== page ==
The influence of the poem on Victorian culture was especially visible in the works of Oscar Wilde, who described it as a “masterpiece of art” and one of his greatest literary loves. He saw in the Rubáiyát an argument for individual freedom and sexual liberation from the constraints of Victorian social convention. FitzGerald was well-known for his homosexuality. For Wilde, as for FitzGerald, libertine hedonism was far more than the pursuit of sensory pleasures. It was a subversive political act with the power to reshape the cultural landscape.
Pre-Raphaelite artist William Morris produced two illuminated manuscripts of The Rubáiyát of Omar Khayyám, the second of which also contained illustrations by Edward Burne-Jones. Illustrator Anne Harriet Fish created a stunning, luxurious edition of FitzGerald’s translation in 1922. Twenty-four-year-old Ronald Balfour’s 1920 Rubáiyát edition includes Aubrey Beardsley flourishes and details with profusions of peacocks and winged figures and the usual Arabian exotica.
The 1905 Dodge Publishing edition of the Rubáiyát includes artistic black and white photographs by Adelaide Hanscom Leeson. The concept of illustrating a literary work with fine art photographs was new at that time, and the Rubáiyát was one of the very first American books in this genre. She solicited some then well-known California literary figures, including Charles Keeler, Joaquin Miller, George Sterling and George Wharton James, as models for the project. She saw the project as both a classic literary publication and as a metaphor for her times. In a newspaper interview she said that she decided to illustrate the Rubáiyát because it presented “an expression of the struggle of the human soul after the truth, and against the narrowing influence of the dogmatic religions of our time.”
Aimée Crocker’s crowd was certainly taken by the Rubáiyát. Her longest friendship was with Bohemian Club superstar Frank Unger. It was through Frank that Aimée met Robert Louis Stevenson, Oscar Wilde and King Kalakaua of Hawaii. He was a major domo and secretary to Aimée and her second husband, Harry Gillig, accompanying them on several tours around the world. Unger privately published his own 1906 edition of the sensual, exhilarating, extravagant, luxurious Rubáiyát with 86 calligraphed/decorated pages edged in gold.
The Rubaiyat of Omar Khayyám Illustrated by Frank Unger
George Sutcliffe and Francis Sangorski were renowned throughout the city of London in the early 1900s for their opulent and over-the-top designs. Accordingly, it was to them that Henry Sotheran’s, a bookstore on Sackville Street, went to commission a book like no other.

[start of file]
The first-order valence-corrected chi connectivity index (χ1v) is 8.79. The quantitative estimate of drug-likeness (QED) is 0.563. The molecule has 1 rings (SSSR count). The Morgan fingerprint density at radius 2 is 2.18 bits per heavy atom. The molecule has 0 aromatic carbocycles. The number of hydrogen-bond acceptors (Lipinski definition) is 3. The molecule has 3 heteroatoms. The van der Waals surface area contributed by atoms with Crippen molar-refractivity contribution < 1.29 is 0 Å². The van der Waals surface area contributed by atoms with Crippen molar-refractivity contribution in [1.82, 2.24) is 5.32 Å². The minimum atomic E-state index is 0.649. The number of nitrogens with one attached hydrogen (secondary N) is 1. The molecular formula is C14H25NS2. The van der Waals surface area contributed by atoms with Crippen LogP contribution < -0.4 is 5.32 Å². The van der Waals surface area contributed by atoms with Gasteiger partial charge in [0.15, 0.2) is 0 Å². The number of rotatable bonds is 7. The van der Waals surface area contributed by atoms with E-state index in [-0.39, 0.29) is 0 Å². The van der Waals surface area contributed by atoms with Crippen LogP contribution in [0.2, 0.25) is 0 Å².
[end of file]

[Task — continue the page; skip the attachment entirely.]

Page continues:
Cost, according to Sotheran’s, was no object; the bookbinders were given carte blanche to let their imagination go wild and conjure the most bedazzling book the world would ever behold. Completed in 1911 “The Book Wonderful” had three peacocks with bejeweled tails, surrounded by intricate patterns and floral sprays on its gilded cover, while a Greek bouzouki could be seen on the back. Over 1000 precious and semi-precious stones–rubies, turquoises, and emeralds–were used in its making, as well as nearly 5000 pieces of leather, silver, ivory, and ebony inlays, and 600 sheets of 22-karat gold leaf.
When the Titanic went down on the night of April 14, 1912 in the sea off the New World, its most eminent victim was the book. The story, however, didn’t end with the sinking of the ocean liner, or even Sangorski’s strange death by drowning some weeks afterwards. Sutcliffe’s nephew Stanley Bray was determined to revive not only the memory of the Great Omar, but also the book itself. Using Sangorski’s original drawings, he managed–after a grueling six years–to replicate the book, which was placed in a bank vault.
The Great Omar, it seemed, had been born under a bad sign, for, during the London Blitz of World War Two, it was smashed to pieces. Shaken, but not shattered, Bray once again rolled up his sleeves to produce yet another version of his uncle’s swan song. This time, however, its making wasn’t a matter of years, but decades. Completed after 40 years of on-and-off work, Bray’s tribulations were realized in another stunning reproduction, which he loaned to the British Library, and which his estate bequeathed to the institution following his death, where it can be seen today. “I am not in the least bit superstitious,” Bray remarked shortly before his demise, “even though they do say that the peacock is a symbol of disaster.”
Drawings by Ronald Balfour
Frank Unger version: Buy The Book